We have to share one thumbs-down from the evening, though.  We didn’t understand the penchant for applauding at the end of movements.  Clearly the orchestra ignored the mid-symphony applause and stayed focused on their performances.  Could local concert-goers please get it together?

Closing The Budget Gaps, Maturely

Lately, the members of Make Oakland Better Now! have been putting their water glasses against the walls of Oakland homes and public places.  They are eager to learn what everyone thinks about closing this year’s budget gaps, currently pegged at $9 million.

MOBN doesn’t have any political axes to grind, but does want to communicate collective thoughts to the Oakland City Council before they make final budget cuts on February 16th.  MOBN leader Bruce Nye let us know that all Oaklanders may cast their ballots, through Friday at 5pm:  vote here.

What’s in this budget priorities ballot?  You’ll be able to support or oppose specific public safety, personnel and other cuts as well as revenue-generating (tax) measures.   Then you’ll be able to offer your own suggestions, too.

We encourage you to cast your ballot, and rest assured your opinions will be presented clearly to all the City Council members.  Although Oakland’s dealing with Hobson’s Choices, it’s better to consider the possibilities than remain part of the silent majority.

The Rains And Floods Report

Today’s official rains and floods report is…no disasters yet.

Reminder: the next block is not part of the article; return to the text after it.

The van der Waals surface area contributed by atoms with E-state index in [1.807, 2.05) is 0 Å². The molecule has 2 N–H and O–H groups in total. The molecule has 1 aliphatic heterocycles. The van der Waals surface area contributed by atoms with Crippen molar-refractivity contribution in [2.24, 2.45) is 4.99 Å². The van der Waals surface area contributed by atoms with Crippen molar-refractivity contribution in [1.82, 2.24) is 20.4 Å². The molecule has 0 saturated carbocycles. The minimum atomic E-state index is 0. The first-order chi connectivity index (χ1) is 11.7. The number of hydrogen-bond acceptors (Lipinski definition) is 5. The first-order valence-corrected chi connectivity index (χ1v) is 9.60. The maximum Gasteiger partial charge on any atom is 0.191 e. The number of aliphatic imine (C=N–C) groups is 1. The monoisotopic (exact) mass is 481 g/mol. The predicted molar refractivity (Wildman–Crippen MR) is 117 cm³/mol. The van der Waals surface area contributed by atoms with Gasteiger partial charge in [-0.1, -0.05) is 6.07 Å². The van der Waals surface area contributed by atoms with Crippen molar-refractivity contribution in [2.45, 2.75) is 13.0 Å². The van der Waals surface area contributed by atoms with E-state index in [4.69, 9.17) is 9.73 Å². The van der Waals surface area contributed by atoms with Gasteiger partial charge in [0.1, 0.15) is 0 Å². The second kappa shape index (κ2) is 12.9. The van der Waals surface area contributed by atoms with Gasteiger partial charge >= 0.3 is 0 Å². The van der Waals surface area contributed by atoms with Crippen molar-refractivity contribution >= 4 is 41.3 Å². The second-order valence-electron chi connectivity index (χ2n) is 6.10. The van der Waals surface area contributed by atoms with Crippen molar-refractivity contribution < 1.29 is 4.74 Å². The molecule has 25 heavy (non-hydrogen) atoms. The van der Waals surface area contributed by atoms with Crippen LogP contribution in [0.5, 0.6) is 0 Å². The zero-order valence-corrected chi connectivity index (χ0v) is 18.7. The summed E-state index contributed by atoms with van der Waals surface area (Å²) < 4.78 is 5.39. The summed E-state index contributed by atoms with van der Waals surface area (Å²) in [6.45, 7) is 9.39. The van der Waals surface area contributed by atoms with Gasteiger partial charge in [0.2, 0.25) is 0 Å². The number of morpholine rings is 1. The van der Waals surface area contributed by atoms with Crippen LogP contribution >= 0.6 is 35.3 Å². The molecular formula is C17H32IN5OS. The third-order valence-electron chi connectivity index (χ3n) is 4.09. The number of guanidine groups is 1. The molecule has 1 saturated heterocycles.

However we traveled due east today, and discovered the Caldecott Tunnel traffic was backed up.  One of the three bores closed by midday, due to flooding problems.  Caltrans workers are still fixing things, and expect to re-open the third bore by tomorrow’s commute.

Back in Oakland, the Public Works department experienced a tsunami of calls today.  They decided to issue a release, which says we need to chill out a little bit.

A heavier than usual call volume has been received by the Public Works Call Center, and while no major issues have been encountered so far, some neighborhoods have experienced flooding and  tree damage which crews are responding to.  There have been no reports of mudslides or trees blocking streets, however Public Works is keeping a close eye on the continuing storm movements and the accompanying winds.

Remember the biggest storm round is forecast for tomorrow, so keep your fingers crossed.  If you do experience storm-related damage, then make sure to call Oakland’s Public Works Call Center at (510) 615-5566.